Why do I even bother? When veggies meant nothing but roasted and pureed whatever, they went down pretty smooth. Sam loved sweet potatoes, especially. But now ... what the what? I made root vegetable chips the other week. Chips, for goodness sake! They were delicious. And they were rejected. I have also made the best veggie burger ever, from Best Recipe. The bulk of the burger is mushrooms and bulgar. It was awesome, especially with catsup. Rejected. Tempura? No, thank you. Straight up vegetable X, steamed and seasoned? Heeeeeck no.
So I turn to yet another vegetable patty here. I can be called a pessimist when it comes to many things in life - human nature, mother nature, the nature of Seattle drivers - but with vegetables and Sam, I keep on it. I got this recipe from a book I am not even going to mention because I have found nothing that Sam likes in it yet. These patties are simple: grate a couple carrots, a zucchini, a small potato; let them lose some water for 20 minutes, then squeeze; mix with some flour; throw in an egg or two to make everything stick. Then you make patties and fry. I find them delightful with tempura sauce. Sam finds no delight in them whatsoever. Arg.
Next vegetable up is something I saw on Simply Ming, whom I cannot stand, by the way. What is with the way he talks? And he always calls his audience "guys." Yuck. Anyway, he made deep-fried tofu-zucchini pillows. I love frying, so I'm game.
The thing is, you have to be ready to eat or throw away what your child does not take to. Oh, and that crap about giving it to them eight times? Yeah, crap. I can't stand wasting food, yet, I also can't stand a bulging waistline. So there's the rub. When it's veggies, no biggy, but you have to watch all those extras. A little flour here and phyllo-wrapped something there, and we're not just talking a few calories anymore.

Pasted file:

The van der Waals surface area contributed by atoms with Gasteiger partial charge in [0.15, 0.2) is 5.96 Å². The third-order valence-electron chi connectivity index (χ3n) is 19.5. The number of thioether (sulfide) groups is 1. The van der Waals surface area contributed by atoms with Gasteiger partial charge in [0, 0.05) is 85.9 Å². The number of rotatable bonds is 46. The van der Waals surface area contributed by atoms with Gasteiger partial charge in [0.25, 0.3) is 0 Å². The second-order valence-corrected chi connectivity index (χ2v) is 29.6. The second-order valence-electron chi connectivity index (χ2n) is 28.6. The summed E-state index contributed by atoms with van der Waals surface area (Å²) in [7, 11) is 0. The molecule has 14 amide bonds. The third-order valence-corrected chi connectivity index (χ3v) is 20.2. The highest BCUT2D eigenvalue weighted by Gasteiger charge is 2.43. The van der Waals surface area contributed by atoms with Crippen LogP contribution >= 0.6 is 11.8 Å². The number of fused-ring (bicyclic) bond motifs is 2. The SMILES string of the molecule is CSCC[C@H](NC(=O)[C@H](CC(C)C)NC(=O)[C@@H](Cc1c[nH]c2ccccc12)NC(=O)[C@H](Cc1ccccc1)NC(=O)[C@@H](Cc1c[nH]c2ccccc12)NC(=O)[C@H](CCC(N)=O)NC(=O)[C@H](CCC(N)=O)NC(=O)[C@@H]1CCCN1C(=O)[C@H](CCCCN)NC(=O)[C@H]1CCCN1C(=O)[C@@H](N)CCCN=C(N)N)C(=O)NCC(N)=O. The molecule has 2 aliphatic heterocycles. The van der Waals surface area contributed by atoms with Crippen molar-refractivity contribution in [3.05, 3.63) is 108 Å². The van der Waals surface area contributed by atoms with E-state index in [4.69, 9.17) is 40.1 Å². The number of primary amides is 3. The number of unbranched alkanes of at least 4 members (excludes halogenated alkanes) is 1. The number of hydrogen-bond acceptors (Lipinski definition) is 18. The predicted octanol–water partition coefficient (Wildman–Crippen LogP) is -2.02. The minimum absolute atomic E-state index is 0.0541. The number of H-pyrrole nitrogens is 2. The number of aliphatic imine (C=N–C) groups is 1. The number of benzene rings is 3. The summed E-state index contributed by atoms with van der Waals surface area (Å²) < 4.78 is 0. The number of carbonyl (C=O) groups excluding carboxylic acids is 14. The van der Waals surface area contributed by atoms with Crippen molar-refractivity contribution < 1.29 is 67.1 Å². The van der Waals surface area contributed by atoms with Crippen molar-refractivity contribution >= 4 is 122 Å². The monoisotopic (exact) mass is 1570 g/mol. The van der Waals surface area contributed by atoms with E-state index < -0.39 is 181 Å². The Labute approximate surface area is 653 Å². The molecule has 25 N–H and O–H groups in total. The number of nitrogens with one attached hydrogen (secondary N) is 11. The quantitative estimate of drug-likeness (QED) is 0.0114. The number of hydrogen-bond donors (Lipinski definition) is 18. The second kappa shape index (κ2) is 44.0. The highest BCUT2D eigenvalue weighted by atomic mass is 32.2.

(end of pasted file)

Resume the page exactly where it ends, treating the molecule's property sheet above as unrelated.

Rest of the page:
Among the frozen options that have failed are spanikopita, mushroom-a-kopita, Trader Joe's samosas (I forgot they were spicy, and Sam was not amused.), Preager's vegetable patties of all sorts (they used to be fine!), and succotash. Every now and then peas are okay, but heaven forbid you try to give this kid the same thing two days in a row.
So mac and cheese. I hear your sniggers. This is Annie's and my genius friend EB taught me how to sneak vegetables in. Instead of using milk and butter, you use pureed vegetables. In this particular batch we find cauliflower, rutabaga, tofu, and white beans ... although the serving size is infinitesimal.
I once made real macaroni and cheese, but something about a bechamel just doesn't click for me. That was the second time I tried and the second time I failed. I was left with a grainy cheese sauce. Gross. I cried a little as I dumped the whole thing out.